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Saudi succession plan sees West’s ‘elephant in room’ vanish

America’s rarely discussed fears about how Saudi kings are chosen will be put to rest by this week’s announcements

Dr. John C. Hulsman

Published: Updated:

Washington’s foreign-policy establishment has for decades been quietly but persistently worried about the long-term sustainability of America’s Saudi allies. In whispered consultations, there was great fear about the seeming fragility of the Saudi monarchy, based primarily on the way kings are chosen. Rarely discussed in public, this unspoken dread amounted to an analytical elephant in the room for the Americans, a thought so horrendous that – even though widely shared – it was best not openly discussed.

Since 1953, the Saudi crown has passed between the sons of the founder of the country, King Abdulaziz al-Saud. The key structural problem with this system for choosing kings – son-to-son rather than father-to-son, as is the general case in European monarchies – is that it becomes much harder to keep up with generational changes; in essence, the world moves on even as the monarchy does not.

The key question from an American perspective regarding the House of Saud has become what happens when the ruling family finally makes the precarious leap to the grandsons of the founder of the monarchy.

Dr. John C. Hulsman

The key question from an American perspective regarding the House of Saud has become what happens when the ruling family finally makes the precarious leap to the grandsons of the founder of the monarchy. Would this be managed in a smooth and consensual way, or would it breed open divisions within the very large royal family, schisms that could undermine the monarchy itself? This whispered American fear saw this dynastic challenge as the greatest possible source of instability in a country of great importance for Washington.

Elephant in the room

With the changes in succession that were announced this week, the House of Saud has mastered the elephant in the room. A dynastic process seems well in place to get to the able grandsons of King Abdulaziz, with no disturbances occurring as had been so feared in Washington. If this proves to be as effortless as it now seems, it amounts to a huge analytical hinge point, forcing a fundamental American rethink about Saudi Arabia, leading to the conclusion that the resilience (to coin the trendy foreign policy term of the moment) of the royal family is far greater than Western analysts had generally thought. That intellectual sea change will in turn will positively affect American thinking about both its longstanding relationship with Riyadh and what can be accomplished in the region as a whole.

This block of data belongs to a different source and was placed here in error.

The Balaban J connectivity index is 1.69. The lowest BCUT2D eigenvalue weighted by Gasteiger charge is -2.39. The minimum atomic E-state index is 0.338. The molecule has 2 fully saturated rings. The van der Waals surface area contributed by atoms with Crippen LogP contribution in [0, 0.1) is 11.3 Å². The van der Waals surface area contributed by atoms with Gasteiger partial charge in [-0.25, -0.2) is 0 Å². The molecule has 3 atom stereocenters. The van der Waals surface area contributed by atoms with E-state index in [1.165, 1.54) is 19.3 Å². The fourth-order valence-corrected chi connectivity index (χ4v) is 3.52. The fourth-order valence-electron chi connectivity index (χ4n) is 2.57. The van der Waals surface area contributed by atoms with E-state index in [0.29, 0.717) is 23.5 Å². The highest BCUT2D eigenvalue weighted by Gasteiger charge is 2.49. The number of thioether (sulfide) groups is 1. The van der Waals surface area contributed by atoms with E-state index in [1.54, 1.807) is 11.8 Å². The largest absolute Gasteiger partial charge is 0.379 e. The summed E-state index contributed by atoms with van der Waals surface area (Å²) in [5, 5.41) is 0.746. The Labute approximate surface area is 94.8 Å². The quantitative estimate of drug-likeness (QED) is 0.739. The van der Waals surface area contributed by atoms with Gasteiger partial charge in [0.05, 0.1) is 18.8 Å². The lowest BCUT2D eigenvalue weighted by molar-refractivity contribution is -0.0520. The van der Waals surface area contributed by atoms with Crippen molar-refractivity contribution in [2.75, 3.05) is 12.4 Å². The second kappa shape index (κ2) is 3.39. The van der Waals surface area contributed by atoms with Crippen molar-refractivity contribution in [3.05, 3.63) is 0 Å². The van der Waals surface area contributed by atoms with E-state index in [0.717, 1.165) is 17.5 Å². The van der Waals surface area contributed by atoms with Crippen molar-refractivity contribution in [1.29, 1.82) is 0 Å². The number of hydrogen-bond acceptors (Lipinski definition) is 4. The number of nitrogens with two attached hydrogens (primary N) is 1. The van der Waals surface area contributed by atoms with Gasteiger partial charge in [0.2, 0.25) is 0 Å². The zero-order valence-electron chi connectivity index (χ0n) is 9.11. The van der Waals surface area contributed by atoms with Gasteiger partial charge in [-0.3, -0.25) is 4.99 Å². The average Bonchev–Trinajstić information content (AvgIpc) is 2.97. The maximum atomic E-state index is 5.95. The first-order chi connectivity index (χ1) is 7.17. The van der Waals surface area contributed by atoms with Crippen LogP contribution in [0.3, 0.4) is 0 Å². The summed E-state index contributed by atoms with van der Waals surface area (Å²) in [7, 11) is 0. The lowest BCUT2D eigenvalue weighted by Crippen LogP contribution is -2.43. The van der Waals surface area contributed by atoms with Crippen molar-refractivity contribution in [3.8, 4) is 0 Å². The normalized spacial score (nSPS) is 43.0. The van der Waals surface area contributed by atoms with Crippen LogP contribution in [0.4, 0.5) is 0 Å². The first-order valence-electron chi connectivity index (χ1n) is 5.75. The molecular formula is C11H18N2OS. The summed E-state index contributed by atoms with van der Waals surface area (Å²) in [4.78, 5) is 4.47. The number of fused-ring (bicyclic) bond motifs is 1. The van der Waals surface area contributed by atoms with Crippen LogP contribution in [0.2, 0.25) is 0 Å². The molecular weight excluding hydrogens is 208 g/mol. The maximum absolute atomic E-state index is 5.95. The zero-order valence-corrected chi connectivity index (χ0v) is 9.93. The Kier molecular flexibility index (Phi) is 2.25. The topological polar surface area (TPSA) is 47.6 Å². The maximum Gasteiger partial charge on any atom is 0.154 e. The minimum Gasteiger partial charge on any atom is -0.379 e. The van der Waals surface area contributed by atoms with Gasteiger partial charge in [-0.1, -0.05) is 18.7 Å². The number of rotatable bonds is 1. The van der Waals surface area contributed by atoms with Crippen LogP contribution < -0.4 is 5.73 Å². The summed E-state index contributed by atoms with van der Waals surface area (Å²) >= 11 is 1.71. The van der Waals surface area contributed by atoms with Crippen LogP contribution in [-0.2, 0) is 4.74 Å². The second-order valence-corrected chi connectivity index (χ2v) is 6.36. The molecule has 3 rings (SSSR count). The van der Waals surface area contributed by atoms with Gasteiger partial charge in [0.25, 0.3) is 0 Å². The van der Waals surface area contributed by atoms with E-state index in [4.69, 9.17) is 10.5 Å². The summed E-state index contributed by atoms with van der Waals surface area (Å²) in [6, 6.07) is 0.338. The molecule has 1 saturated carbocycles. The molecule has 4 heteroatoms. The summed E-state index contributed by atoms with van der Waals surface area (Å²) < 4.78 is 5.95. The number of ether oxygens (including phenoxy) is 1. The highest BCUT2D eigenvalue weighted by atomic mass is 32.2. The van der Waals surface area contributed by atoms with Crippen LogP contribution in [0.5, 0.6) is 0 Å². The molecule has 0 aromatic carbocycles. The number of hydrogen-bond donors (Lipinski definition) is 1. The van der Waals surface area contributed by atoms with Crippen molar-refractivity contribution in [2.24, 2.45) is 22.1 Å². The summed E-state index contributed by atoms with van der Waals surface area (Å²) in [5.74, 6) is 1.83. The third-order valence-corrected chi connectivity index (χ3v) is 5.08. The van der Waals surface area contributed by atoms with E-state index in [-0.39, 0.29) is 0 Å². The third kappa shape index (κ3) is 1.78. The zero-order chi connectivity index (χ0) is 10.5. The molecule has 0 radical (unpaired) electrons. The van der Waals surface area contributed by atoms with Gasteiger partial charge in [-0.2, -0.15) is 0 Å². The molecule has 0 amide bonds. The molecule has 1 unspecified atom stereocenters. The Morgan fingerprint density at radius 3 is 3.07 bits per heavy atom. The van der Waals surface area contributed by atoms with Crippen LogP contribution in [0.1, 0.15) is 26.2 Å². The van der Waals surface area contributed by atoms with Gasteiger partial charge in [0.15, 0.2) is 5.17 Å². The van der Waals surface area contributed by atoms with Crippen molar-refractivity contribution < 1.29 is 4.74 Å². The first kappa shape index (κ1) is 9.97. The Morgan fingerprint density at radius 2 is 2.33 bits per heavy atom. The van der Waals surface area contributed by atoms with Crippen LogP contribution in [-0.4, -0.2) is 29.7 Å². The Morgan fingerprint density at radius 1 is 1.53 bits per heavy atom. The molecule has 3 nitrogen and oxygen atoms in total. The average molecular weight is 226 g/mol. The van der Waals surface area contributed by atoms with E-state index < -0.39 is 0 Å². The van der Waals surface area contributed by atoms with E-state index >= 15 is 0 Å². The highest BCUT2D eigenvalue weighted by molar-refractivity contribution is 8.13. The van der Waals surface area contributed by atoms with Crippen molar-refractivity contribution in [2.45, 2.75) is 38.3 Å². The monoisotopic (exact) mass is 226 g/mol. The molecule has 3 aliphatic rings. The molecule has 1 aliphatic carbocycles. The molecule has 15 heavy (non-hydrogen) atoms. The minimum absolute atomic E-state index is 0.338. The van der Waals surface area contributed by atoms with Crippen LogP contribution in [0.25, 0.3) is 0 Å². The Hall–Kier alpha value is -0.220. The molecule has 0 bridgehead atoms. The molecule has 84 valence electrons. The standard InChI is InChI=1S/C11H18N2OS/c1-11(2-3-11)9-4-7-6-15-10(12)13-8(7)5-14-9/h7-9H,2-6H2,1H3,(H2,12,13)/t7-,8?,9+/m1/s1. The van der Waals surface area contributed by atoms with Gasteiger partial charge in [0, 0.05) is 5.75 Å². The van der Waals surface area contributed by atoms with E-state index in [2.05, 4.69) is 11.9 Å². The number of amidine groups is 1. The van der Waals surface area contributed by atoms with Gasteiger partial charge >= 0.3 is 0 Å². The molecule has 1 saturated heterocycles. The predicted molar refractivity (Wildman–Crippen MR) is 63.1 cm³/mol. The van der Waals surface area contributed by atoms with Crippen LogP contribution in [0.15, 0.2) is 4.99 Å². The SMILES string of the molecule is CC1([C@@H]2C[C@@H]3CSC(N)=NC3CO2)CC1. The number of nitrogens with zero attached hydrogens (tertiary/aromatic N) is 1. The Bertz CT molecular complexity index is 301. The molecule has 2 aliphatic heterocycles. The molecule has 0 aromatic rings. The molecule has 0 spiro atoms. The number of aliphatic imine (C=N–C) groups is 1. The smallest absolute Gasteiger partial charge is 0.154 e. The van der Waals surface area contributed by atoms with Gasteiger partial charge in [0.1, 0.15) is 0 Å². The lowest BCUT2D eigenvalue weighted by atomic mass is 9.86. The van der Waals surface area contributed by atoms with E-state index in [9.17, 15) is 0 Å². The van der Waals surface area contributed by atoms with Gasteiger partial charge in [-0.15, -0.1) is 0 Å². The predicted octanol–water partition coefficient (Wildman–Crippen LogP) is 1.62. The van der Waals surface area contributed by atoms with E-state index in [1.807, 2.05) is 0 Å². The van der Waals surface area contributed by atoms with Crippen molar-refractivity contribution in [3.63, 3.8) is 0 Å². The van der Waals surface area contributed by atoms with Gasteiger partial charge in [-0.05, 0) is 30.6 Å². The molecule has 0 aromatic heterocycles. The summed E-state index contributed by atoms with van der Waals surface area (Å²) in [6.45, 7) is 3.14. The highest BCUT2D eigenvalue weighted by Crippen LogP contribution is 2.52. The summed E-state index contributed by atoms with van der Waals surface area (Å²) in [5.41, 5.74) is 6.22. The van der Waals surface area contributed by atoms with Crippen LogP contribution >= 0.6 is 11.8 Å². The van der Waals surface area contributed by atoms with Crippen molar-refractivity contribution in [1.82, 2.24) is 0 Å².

Beyond even this general – and vital – analytical point, the U.S. will be very pleased with the specifics of the announcement. If you asked a Saudi-watcher in Washington which of the hundreds of grandsons of King Abdulaziz they would most like to first sit on the throne, King Salman’s nephew Mohammed bin Nayef would have won in a landslide. Nayef – who has been named the new Crown Prince – is well-known and well-regarded in the West, where he has a sterling reputation as the tough and able counter-terrorism tsar who worked hand-in-glove with America to beat back al-Qaeda following 9/11. Presently serving as Interior Minister, he is easily Washington’s favourite among the coming generation of Saudi royals.

Securing the succession

Secondly, from an American point of view, the fact that the new Foreign Minister, Adel al-Jubeir, was until yesterday the Saudi Ambassador to the United States will be taken as a clear signal that – for all the hiccups in the Saudi-American relationship – Riyadh is clearly signaling its determination to keep the tie at the forefront of its foreign-policy strategy in the coming years.

Thirdly, the appointment of the new Deputy Crown Prince, Defence Minister Mohammed bin Salman – the present King’s son, who at around 30 is another generation removed from even Mohammed bin Nayef – sends a clear message the present monarch is determined and able to clearly secure the succession for generations to come.

For all these reasons, look for the Obama administration – whatever happens over the Iran deal – to redouble its efforts to court King Salman, now that America is firmly convinced the Saudi monarchy has easily weathered its feared succession storm. In the end, King Salman mastered the elephant in the room that all of Washington feared.

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Dr. John C. Hulsman is the President and Co-Founder of John C. Hulsman Enterprises, a successful global political risk consulting firm. An eminent foreign policy expert, John is the senior columnist for City AM, the newspaper of the city of London. Hulsman is a Life Member of the Council on Foreign Relations. The author of all or part of 11 books, Hulsman has also given 1490 interviews, written over 410 articles, prepared over 1270 briefings, and delivered more than 460 speeches on foreign policy around the world.

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